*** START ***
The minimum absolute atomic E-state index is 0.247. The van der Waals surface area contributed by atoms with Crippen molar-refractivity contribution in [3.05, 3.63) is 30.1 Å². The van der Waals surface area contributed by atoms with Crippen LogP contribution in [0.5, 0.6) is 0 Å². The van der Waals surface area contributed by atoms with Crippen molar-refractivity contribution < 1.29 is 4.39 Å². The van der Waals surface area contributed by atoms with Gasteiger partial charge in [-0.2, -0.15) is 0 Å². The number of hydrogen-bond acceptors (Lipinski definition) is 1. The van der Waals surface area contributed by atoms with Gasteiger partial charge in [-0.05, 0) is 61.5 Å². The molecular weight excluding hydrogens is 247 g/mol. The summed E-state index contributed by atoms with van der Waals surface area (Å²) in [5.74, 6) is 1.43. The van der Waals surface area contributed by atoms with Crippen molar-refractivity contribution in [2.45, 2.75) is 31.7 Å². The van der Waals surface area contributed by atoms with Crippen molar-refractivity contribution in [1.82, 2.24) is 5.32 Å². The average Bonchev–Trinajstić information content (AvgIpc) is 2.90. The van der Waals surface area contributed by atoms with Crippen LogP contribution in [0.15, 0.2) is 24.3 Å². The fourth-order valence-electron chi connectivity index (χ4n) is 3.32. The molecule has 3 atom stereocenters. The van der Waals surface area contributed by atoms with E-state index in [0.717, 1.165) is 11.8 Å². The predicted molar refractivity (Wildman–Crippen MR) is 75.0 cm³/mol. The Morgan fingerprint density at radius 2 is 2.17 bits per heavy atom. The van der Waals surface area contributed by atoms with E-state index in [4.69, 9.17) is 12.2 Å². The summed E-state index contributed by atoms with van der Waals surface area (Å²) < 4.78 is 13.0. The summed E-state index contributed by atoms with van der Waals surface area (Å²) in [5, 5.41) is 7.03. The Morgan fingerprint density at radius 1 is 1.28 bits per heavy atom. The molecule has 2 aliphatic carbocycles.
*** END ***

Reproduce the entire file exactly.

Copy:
The minimum absolute atomic E-state index is 0.247. The van der Waals surface area contributed by atoms with Crippen molar-refractivity contribution in [3.05, 3.63) is 30.1 Å². The van der Waals surface area contributed by atoms with Crippen LogP contribution in [0.5, 0.6) is 0 Å². The van der Waals surface area contributed by atoms with Crippen molar-refractivity contribution < 1.29 is 4.39 Å². The van der Waals surface area contributed by atoms with Gasteiger partial charge in [-0.2, -0.15) is 0 Å². The number of hydrogen-bond acceptors (Lipinski definition) is 1. The van der Waals surface area contributed by atoms with Gasteiger partial charge in [-0.05, 0) is 61.5 Å². The molecular weight excluding hydrogens is 247 g/mol. The summed E-state index contributed by atoms with van der Waals surface area (Å²) in [5.74, 6) is 1.43. The van der Waals surface area contributed by atoms with Crippen molar-refractivity contribution in [2.45, 2.75) is 31.7 Å². The van der Waals surface area contributed by atoms with Crippen molar-refractivity contribution in [1.82, 2.24) is 5.32 Å². The average Bonchev–Trinajstić information content (AvgIpc) is 2.90. The van der Waals surface area contributed by atoms with Crippen LogP contribution in [0.15, 0.2) is 24.3 Å². The fourth-order valence-electron chi connectivity index (χ4n) is 3.32. The molecule has 3 atom stereocenters. The van der Waals surface area contributed by atoms with E-state index in [0.717, 1.165) is 11.8 Å². The predicted molar refractivity (Wildman–Crippen MR) is 75.0 cm³/mol. The Morgan fingerprint density at radius 2 is 2.17 bits per heavy atom. The van der Waals surface area contributed by atoms with E-state index in [4.69, 9.17) is 12.2 Å². The summed E-state index contributed by atoms with van der Waals surface area (Å²) < 4.78 is 13.0. The summed E-state index contributed by atoms with van der Waals surface area (Å²) in [5, 5.41) is 7.03. The Morgan fingerprint density at radius 1 is 1.28 bits per heavy atom. The molecule has 2 aliphatic carbocycles.